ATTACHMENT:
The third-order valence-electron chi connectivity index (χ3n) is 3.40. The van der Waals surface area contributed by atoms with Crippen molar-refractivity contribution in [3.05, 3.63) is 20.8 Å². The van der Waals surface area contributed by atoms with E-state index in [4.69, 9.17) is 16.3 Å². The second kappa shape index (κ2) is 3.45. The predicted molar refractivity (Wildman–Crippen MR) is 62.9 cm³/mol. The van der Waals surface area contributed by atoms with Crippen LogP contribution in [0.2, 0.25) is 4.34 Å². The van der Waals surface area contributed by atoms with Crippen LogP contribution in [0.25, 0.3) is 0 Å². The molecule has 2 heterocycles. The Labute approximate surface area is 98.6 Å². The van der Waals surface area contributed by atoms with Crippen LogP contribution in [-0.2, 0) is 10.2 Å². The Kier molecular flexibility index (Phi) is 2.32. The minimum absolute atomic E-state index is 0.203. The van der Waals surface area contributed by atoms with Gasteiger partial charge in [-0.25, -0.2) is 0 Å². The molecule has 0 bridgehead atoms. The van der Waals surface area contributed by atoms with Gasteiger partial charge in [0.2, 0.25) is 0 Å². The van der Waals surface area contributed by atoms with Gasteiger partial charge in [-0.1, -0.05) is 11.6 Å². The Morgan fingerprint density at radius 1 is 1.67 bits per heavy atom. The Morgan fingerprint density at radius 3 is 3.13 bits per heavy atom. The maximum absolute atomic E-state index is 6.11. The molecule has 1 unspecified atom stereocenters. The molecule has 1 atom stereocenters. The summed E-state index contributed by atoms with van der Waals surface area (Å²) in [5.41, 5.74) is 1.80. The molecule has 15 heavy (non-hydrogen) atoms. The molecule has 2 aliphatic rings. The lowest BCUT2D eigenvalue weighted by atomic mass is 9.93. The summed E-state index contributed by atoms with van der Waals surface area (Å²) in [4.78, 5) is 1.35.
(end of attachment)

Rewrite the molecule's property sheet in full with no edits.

The third-order valence-electron chi connectivity index (χ3n) is 3.40. The van der Waals surface area contributed by atoms with Crippen molar-refractivity contribution in [3.05, 3.63) is 20.8 Å². The van der Waals surface area contributed by atoms with E-state index in [4.69, 9.17) is 16.3 Å². The second kappa shape index (κ2) is 3.45. The predicted molar refractivity (Wildman–Crippen MR) is 62.9 cm³/mol. The van der Waals surface area contributed by atoms with Crippen LogP contribution in [0.2, 0.25) is 4.34 Å². The van der Waals surface area contributed by atoms with Crippen LogP contribution in [0.25, 0.3) is 0 Å². The molecule has 2 heterocycles. The Labute approximate surface area is 98.6 Å². The van der Waals surface area contributed by atoms with Crippen LogP contribution in [-0.2, 0) is 10.2 Å². The Kier molecular flexibility index (Phi) is 2.32. The minimum absolute atomic E-state index is 0.203. The van der Waals surface area contributed by atoms with Gasteiger partial charge in [-0.25, -0.2) is 0 Å². The molecule has 0 bridgehead atoms. The van der Waals surface area contributed by atoms with Gasteiger partial charge in [0.2, 0.25) is 0 Å². The van der Waals surface area contributed by atoms with Gasteiger partial charge in [-0.1, -0.05) is 11.6 Å². The Morgan fingerprint density at radius 1 is 1.67 bits per heavy atom. The Morgan fingerprint density at radius 3 is 3.13 bits per heavy atom. The maximum absolute atomic E-state index is 6.11. The molecule has 1 unspecified atom stereocenters. The molecule has 1 atom stereocenters. The summed E-state index contributed by atoms with van der Waals surface area (Å²) in [5.41, 5.74) is 1.80. The molecule has 15 heavy (non-hydrogen) atoms. The molecule has 2 aliphatic rings. The lowest BCUT2D eigenvalue weighted by atomic mass is 9.93. The summed E-state index contributed by atoms with van der Waals surface area (Å²) in [4.78, 5) is 1.35.